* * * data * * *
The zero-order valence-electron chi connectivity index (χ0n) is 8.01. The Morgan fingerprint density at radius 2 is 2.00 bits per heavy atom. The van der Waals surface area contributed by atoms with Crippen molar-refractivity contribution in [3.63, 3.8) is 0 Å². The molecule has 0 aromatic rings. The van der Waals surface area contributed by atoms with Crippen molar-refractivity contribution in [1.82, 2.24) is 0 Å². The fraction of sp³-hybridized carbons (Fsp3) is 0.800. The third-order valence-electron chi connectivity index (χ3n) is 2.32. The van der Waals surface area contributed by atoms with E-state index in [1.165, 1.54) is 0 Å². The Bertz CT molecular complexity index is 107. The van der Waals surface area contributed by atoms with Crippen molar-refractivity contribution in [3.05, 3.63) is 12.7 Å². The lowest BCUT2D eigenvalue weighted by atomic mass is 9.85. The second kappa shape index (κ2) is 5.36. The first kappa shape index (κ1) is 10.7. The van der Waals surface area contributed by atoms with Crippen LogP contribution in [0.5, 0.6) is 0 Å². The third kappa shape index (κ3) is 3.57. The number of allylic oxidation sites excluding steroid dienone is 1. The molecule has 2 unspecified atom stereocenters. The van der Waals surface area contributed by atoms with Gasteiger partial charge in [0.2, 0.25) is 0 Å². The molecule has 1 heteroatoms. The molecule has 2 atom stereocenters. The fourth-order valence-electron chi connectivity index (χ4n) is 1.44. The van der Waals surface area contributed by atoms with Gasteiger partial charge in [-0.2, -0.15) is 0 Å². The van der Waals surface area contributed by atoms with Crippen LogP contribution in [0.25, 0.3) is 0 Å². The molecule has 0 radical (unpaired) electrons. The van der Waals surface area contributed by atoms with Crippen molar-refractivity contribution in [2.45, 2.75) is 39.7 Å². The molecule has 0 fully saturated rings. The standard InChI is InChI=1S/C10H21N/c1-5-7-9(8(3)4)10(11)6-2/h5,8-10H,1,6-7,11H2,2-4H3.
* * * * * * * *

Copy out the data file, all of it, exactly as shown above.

The zero-order valence-electron chi connectivity index (χ0n) is 8.01. The Morgan fingerprint density at radius 2 is 2.00 bits per heavy atom. The van der Waals surface area contributed by atoms with Crippen molar-refractivity contribution in [3.63, 3.8) is 0 Å². The molecule has 0 aromatic rings. The van der Waals surface area contributed by atoms with Crippen molar-refractivity contribution in [1.82, 2.24) is 0 Å². The fraction of sp³-hybridized carbons (Fsp3) is 0.800. The third-order valence-electron chi connectivity index (χ3n) is 2.32. The van der Waals surface area contributed by atoms with E-state index in [1.165, 1.54) is 0 Å². The Bertz CT molecular complexity index is 107. The van der Waals surface area contributed by atoms with Crippen molar-refractivity contribution in [3.05, 3.63) is 12.7 Å². The lowest BCUT2D eigenvalue weighted by atomic mass is 9.85. The second kappa shape index (κ2) is 5.36. The first kappa shape index (κ1) is 10.7. The van der Waals surface area contributed by atoms with Crippen LogP contribution in [0.5, 0.6) is 0 Å². The third kappa shape index (κ3) is 3.57. The number of allylic oxidation sites excluding steroid dienone is 1. The molecule has 2 unspecified atom stereocenters. The van der Waals surface area contributed by atoms with Gasteiger partial charge in [0.2, 0.25) is 0 Å². The molecule has 1 heteroatoms. The molecule has 2 atom stereocenters. The fourth-order valence-electron chi connectivity index (χ4n) is 1.44. The van der Waals surface area contributed by atoms with Gasteiger partial charge in [-0.2, -0.15) is 0 Å². The van der Waals surface area contributed by atoms with Crippen LogP contribution in [0.25, 0.3) is 0 Å². The molecule has 0 radical (unpaired) electrons. The van der Waals surface area contributed by atoms with Crippen molar-refractivity contribution in [2.45, 2.75) is 39.7 Å². The molecule has 0 fully saturated rings. The standard InChI is InChI=1S/C10H21N/c1-5-7-9(8(3)4)10(11)6-2/h5,8-10H,1,6-7,11H2,2-4H3.